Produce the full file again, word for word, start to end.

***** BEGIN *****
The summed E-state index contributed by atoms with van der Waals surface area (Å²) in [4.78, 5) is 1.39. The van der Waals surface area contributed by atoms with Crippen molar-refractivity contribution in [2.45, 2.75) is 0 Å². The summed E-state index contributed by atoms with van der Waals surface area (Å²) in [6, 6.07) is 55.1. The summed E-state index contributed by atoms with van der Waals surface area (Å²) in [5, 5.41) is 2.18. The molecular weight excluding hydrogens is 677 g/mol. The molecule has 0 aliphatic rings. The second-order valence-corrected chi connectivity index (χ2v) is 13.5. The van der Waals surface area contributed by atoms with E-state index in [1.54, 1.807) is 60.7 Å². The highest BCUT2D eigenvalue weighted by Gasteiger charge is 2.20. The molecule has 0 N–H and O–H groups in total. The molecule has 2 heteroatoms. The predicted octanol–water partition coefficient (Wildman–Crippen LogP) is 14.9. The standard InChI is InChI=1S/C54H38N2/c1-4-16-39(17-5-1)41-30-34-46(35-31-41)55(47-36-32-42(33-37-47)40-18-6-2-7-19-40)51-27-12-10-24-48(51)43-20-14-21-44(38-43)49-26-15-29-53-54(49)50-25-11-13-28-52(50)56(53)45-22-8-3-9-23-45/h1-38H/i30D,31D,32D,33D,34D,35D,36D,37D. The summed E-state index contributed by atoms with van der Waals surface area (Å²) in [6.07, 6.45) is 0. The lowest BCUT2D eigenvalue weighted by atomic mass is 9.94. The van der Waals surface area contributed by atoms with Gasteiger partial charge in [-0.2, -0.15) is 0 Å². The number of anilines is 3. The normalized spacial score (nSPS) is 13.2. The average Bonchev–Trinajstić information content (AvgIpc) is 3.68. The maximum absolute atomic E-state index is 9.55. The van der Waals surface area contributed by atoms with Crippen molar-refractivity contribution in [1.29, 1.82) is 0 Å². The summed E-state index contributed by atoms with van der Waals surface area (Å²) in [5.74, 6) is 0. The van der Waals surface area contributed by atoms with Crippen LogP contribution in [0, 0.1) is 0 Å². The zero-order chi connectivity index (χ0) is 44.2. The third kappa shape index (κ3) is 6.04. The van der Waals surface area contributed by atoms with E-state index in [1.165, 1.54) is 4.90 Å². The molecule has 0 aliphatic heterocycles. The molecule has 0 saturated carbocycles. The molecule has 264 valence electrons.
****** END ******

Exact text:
The summed E-state index contributed by atoms with van der Waals surface area (Å²) in [4.78, 5) is 1.39. The van der Waals surface area contributed by atoms with Crippen molar-refractivity contribution in [2.45, 2.75) is 0 Å². The summed E-state index contributed by atoms with van der Waals surface area (Å²) in [6, 6.07) is 55.1. The summed E-state index contributed by atoms with van der Waals surface area (Å²) in [5, 5.41) is 2.18. The molecular weight excluding hydrogens is 677 g/mol. The molecule has 0 aliphatic rings. The second-order valence-corrected chi connectivity index (χ2v) is 13.5. The van der Waals surface area contributed by atoms with E-state index in [1.54, 1.807) is 60.7 Å². The highest BCUT2D eigenvalue weighted by Gasteiger charge is 2.20. The molecule has 0 N–H and O–H groups in total. The molecule has 2 heteroatoms. The predicted octanol–water partition coefficient (Wildman–Crippen LogP) is 14.9. The standard InChI is InChI=1S/C54H38N2/c1-4-16-39(17-5-1)41-30-34-46(35-31-41)55(47-36-32-42(33-37-47)40-18-6-2-7-19-40)51-27-12-10-24-48(51)43-20-14-21-44(38-43)49-26-15-29-53-54(49)50-25-11-13-28-52(50)56(53)45-22-8-3-9-23-45/h1-38H/i30D,31D,32D,33D,34D,35D,36D,37D. The summed E-state index contributed by atoms with van der Waals surface area (Å²) in [6.07, 6.45) is 0. The lowest BCUT2D eigenvalue weighted by atomic mass is 9.94. The van der Waals surface area contributed by atoms with Gasteiger partial charge in [-0.2, -0.15) is 0 Å². The number of anilines is 3. The normalized spacial score (nSPS) is 13.2. The average Bonchev–Trinajstić information content (AvgIpc) is 3.68. The maximum absolute atomic E-state index is 9.55. The van der Waals surface area contributed by atoms with Crippen molar-refractivity contribution in [1.29, 1.82) is 0 Å². The summed E-state index contributed by atoms with van der Waals surface area (Å²) in [5.74, 6) is 0. The van der Waals surface area contributed by atoms with Crippen LogP contribution in [0, 0.1) is 0 Å². The zero-order chi connectivity index (χ0) is 44.2. The third kappa shape index (κ3) is 6.04. The van der Waals surface area contributed by atoms with E-state index in [1.165, 1.54) is 4.90 Å². The molecule has 0 aliphatic heterocycles. The molecule has 0 saturated carbocycles. The molecule has 264 valence electrons.